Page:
We went to the zoo, zoo, zoo and mummy came too, too,too

Despite Joshua’s lack of sleep the night before, he enjoyed his school trip to the wildlife park : we set off from school in two minibuses, each laden with a careful balance of children and staff, with combinations that would create minimal conflict. I have enormous respect for the staff being willing to take 21 challenging teenagers, each having their own unique ways, out for the day. I could see the anxiety on their faces as children were repeatedly counted and potential incidents were intercepted.

We tucked into a picnic lunch straight after the baboon enclosure, and then everyone sat still and devoured their snacks.Joshua took one bite of his ham roll, then threw the rest at me, which became a theme of the day; later he had a cople of licks of his ice cream then he hurled it at his teacher, I saw it happening but was just too slow to intervene! His throwing antics create much amusement amongst both staff and pupils.

After lunch, we walked through the lemur enclosure and they made Joshua giggle for several reasons : they were close enough as they leapt between trees over out heads, they were not to small to see and I like to think that he recognised the creatures from his favourite movie, Madagascar. The sleeping tigers and polar bears who were play-fighting in their water, did not get such a good reaction from Joshua. We walked a long way, Joshua started by walking well but after a fair distance,and a fair effort, he declines, and needed his wheelchair. I thought that he might have slumped to sleep but he stayed awake and enjoyed the companionship, if not the wilder animals.

The school trip ended with an ice cream, which¬† was a messy experience, then all embarking back on the minibuses for a 90 minute drive home. Some of the children nodded off, but not my son who kept shouting ‘Monkey’ and ‘Movie’ out, louder and louder. we arrived back in school, just in time for everyone to grab their bags and catch their transport home, so it was timed to perfection. While it was a fun day as a visitor, as we shared a hot drink together, it was clear how draining such an expedition is. As a parent I am grateful that despite the organisational trauma and exhaustion that an outing presents, that class trips are still part of his timetable ,as I can see how much they get out of such a fun day out. At this school it seems to be a matter of planning out how a trip can be enjoyed by all safely, whereas previously, Joshua has missed out because his epilepsy became a reason why he could NOT do something outside of the confines of school. We much prefer this approach and he has benefitted from many outings as a result.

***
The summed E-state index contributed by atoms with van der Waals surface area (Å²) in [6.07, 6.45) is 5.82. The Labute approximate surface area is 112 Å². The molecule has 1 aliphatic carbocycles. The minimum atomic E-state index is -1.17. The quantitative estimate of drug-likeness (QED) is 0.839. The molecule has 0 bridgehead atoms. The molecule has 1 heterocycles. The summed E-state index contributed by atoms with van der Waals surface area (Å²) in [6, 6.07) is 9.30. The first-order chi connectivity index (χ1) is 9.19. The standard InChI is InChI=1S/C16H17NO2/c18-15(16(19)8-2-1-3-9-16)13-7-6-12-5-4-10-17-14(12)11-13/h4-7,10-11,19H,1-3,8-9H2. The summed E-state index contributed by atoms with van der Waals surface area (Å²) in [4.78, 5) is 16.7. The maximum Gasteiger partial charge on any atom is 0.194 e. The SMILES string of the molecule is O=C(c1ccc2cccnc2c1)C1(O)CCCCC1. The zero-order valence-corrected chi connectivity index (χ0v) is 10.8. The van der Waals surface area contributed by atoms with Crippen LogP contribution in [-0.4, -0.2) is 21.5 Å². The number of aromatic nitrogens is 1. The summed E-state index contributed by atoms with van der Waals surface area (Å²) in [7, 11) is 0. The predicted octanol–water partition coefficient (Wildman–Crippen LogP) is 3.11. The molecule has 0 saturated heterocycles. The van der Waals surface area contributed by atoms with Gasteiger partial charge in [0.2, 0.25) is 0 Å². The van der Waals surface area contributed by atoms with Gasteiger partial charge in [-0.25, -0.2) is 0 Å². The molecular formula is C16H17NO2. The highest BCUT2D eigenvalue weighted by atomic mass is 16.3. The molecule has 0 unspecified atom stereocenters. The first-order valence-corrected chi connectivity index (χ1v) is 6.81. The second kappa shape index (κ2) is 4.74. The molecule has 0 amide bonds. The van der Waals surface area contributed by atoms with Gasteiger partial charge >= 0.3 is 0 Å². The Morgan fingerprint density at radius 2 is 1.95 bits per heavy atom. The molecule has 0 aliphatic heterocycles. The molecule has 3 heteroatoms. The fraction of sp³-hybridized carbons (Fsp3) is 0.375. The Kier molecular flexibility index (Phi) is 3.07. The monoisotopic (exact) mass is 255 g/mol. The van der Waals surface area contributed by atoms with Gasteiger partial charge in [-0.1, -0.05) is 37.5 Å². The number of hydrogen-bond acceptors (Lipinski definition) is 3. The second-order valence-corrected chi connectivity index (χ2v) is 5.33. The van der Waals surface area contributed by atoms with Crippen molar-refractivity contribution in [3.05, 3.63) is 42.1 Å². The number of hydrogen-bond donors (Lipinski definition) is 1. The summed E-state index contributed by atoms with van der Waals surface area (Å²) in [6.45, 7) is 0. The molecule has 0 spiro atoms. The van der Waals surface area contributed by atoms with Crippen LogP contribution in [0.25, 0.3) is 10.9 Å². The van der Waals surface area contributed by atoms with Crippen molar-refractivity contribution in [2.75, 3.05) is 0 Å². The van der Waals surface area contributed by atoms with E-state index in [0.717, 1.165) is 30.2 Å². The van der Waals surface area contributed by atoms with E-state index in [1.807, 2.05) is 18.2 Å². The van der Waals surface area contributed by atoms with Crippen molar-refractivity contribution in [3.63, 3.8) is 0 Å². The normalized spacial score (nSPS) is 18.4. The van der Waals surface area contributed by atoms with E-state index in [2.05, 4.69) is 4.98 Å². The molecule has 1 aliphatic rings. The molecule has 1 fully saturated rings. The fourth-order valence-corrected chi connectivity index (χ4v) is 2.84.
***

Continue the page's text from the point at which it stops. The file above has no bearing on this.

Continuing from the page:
We’re all going to the zoo tomorrow..we’re going to stay all day!

I am lucky enough to be going on a class outing tomorrow to a nearby wildlife park as a volunteer. There will be 21 children and 10 adults going in school minibuses.I am really looking forward to it, it will be the perfect end to a hard-working week. I am hoping that the weather stays dry but that the eye of heaven does not shine too hot, or else that will add extra concerns about skincare from the sun. Some children do not appreciate seeing their mum on a school trip but fortunately Joshua is so used to seeing me around school, that he is unlikely to object to my presence.

I loved the first school trip that I went on with this school, five years ago. I was asked to go along so that I could be on hand to administer Joshua’s emergency medication if it was required. I was told that I did not need to stay with the class, just had to be close enough to be summonsed by mobile phone if I was needed. But I chose to stay with the class as we looked around a local park and took a land-train to a seaside town. Joshua behaved well so my medical experience was not called upon but it gave e a great insight into how the class operated and to get to know both the pupils and staff better.

I had thought up to that point that Joshua had been assigned to one teaching assistant , who would take care of him full time. It quickly became clear as we walked around the petting zoo that every staff member was familiar with every pupil, as they were constantly swapping about in a very natural, organic way. They each knew every child’s fears and foibles; so they responded like a team when an autistic boy had to be hurried past some peeling paint, as if he had seen it, he would have begun to pick at it until it was all off the lamppost. Another child needed reassurance as he walked in the gardens of the stately home, through a conifer tunnel, as he hated the dark. They knew which children should not sit together when we stopped for our packed lunch. It was all very impressive and was controlled so naturally, with no discussion, that it gave me even more confidence in the school, as as that time Joshua had only been part of the class for 3 months.

So I am looking forward to my day out tomorrow